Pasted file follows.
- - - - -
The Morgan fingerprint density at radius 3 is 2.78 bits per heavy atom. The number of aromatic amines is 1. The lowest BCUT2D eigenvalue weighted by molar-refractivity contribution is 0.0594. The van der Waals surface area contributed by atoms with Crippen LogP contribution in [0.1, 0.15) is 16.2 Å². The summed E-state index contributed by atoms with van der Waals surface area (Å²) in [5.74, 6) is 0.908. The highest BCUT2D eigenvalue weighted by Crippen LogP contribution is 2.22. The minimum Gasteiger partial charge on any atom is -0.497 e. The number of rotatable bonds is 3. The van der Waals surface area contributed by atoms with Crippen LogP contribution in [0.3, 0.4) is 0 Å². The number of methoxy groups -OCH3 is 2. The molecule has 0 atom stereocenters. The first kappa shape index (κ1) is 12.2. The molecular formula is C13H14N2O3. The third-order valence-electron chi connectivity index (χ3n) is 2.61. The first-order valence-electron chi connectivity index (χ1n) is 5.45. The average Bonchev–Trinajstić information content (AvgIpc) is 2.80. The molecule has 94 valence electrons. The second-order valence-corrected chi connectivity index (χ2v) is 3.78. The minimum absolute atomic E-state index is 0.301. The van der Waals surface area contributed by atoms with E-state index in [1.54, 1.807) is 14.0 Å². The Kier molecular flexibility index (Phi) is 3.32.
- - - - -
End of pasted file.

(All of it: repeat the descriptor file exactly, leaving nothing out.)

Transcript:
The Morgan fingerprint density at radius 3 is 2.78 bits per heavy atom. The number of aromatic amines is 1. The lowest BCUT2D eigenvalue weighted by molar-refractivity contribution is 0.0594. The van der Waals surface area contributed by atoms with Crippen LogP contribution in [0.1, 0.15) is 16.2 Å². The summed E-state index contributed by atoms with van der Waals surface area (Å²) in [5.74, 6) is 0.908. The highest BCUT2D eigenvalue weighted by Crippen LogP contribution is 2.22. The minimum Gasteiger partial charge on any atom is -0.497 e. The number of rotatable bonds is 3. The van der Waals surface area contributed by atoms with Crippen LogP contribution in [0.3, 0.4) is 0 Å². The number of methoxy groups -OCH3 is 2. The molecule has 0 atom stereocenters. The first kappa shape index (κ1) is 12.2. The molecular formula is C13H14N2O3. The third-order valence-electron chi connectivity index (χ3n) is 2.61. The first-order valence-electron chi connectivity index (χ1n) is 5.45. The average Bonchev–Trinajstić information content (AvgIpc) is 2.80. The molecule has 94 valence electrons. The second-order valence-corrected chi connectivity index (χ2v) is 3.78. The minimum absolute atomic E-state index is 0.301. The van der Waals surface area contributed by atoms with E-state index in [1.54, 1.807) is 14.0 Å². The Kier molecular flexibility index (Phi) is 3.32.